Kevin Clifford / Special to the Las Vegas Sun
Thursday, March 5, 2009 | 2 a.m.
- Industry leaders continue dialogue on safety (1-29-2009)
- Law gives new FedOSHA boss few sticks (1-22-2009)
- Employers finding way around OSHA's tougher stance (12-29-2008)
The head of the state’s Occupational Safety and Health Administration told lawmakers Wednesday that the run of construction fatalities on the Las Vegas Strip “was a tragic situation that I believe caught everyone off guard.”
“It shouldn’t have, but it did,” said Tom Czehowski, chief administrative officer of Nevada OSHA. “As a result, we saw the fatalities we saw. I think a message has certainly been sent to this state, this valley, construction workers, contractors, all of us that safety awareness has to come above production.”
But when officials’ testimony ended and the microphone was offered for public remarks, the hearing before the Senate Commerce and Labor Committee fell silent.
Committee Chairwoman Maggie Carlton turned to the video screen opposite the dais, which showed viewers seated in a meeting room in the Grant Sawyer state building in Las Vegas.
“Is there anyone in Southern Nevada that wants to speak, or are you just spectators?” she said.
Hearing nothing, she moved on.
“Is there anyone here who wants to speak?”
“I was under the impression that people wanted to come forward to testify on this,” Carlton said. “I guess they didn’t make it here today. Wow. I’m sorry to hear that. I guess they’re not as interested in this issue as we thought they were.”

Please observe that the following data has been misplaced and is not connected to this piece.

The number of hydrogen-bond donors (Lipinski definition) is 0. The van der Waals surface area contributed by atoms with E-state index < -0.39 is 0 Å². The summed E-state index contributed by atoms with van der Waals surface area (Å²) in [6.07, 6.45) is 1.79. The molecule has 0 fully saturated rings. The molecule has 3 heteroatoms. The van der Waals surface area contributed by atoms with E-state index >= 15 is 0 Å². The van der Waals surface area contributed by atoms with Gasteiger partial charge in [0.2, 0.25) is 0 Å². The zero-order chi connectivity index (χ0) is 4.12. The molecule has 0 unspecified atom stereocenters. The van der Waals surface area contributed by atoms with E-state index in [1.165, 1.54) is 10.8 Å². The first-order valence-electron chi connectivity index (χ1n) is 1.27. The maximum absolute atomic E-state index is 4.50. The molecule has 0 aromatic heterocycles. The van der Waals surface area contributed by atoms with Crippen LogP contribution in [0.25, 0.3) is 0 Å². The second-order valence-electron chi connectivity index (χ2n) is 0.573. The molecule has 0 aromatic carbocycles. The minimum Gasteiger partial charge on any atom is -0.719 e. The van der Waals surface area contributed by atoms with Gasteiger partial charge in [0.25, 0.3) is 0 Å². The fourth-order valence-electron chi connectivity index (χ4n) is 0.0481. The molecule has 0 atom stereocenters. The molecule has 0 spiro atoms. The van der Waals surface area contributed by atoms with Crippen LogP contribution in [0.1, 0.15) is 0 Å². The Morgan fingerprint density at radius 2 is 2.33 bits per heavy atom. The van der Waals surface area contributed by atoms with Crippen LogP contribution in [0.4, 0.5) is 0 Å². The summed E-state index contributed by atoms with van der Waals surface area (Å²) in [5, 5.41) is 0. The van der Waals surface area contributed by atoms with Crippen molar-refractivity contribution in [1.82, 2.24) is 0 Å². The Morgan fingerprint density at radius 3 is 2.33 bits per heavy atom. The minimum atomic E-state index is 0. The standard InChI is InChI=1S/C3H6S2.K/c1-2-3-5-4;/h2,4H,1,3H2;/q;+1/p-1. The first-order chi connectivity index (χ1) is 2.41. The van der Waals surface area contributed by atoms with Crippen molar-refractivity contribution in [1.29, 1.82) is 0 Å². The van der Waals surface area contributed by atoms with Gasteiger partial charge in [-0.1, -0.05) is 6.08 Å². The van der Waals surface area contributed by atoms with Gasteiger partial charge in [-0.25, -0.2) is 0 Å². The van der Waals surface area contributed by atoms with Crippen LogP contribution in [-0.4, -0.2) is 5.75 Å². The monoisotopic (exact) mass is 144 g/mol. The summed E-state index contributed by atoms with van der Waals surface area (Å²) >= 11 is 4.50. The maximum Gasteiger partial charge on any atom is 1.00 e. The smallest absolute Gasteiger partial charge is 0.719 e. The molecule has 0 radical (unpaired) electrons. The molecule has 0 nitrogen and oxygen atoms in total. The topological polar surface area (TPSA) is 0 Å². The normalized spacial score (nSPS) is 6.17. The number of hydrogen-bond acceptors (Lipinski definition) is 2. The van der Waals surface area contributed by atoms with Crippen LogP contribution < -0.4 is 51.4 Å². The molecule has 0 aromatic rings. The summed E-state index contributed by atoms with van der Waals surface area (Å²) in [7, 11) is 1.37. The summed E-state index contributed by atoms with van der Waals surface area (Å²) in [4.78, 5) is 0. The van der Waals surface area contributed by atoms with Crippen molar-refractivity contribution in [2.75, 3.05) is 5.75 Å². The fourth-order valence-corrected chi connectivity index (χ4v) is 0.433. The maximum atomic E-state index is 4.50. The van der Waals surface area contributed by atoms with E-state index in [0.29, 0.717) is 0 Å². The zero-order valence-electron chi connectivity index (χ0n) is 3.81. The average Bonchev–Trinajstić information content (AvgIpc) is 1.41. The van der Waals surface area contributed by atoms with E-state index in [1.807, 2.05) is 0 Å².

With that, Carlton adjourned the meeting and some 25 people shuffled out of the room.
Carlton, a Democrat, said later she had asked labor union leaders to attend and to send workers and family members of workplace accident victims to the hearing.
It was the labor unions in Las Vegas that in June organized a massive walkout at Cosmopolitan and CityCenter to protest unsafe working conditions at those sites after the deaths of eight workers there.
Carlton had organized the hearing to spur ideas for a bill that would help address workplace safety oversight in Nevada.
She also expected contractors and other industry leaders to share their experiences and ideas for bettering workplace safety systems.
“This was all about process,” Carlton said. “This wasn’t about laying blame.”
The testimony marked the first time OSHA officials had publicly answered questions about their conduct in investigations that followed 12 Strip fatalities and a high-profile accident at the Orleans two years ago that killed two workers.
OSHA officials were a no-show at June congressional hearings focusing on workplace safety in Las Vegas, and at two construction worker safety round-table meetings convened by Clark County Commissioner Chris Giunchigliani.
At Wednesday’s Senate hearing, Czehowski responded to pointed questions from Carlton by leaning in and carefully switching on his microphone, while remaining expressionless.
“Obviously the fatalities that the state has had are on everybody’s mind as it is on Nevada OSHA’s, and obviously everybody strives to have none,” Czehowski said. “I believe what we saw at CityCenter was a project that was unprecedented.”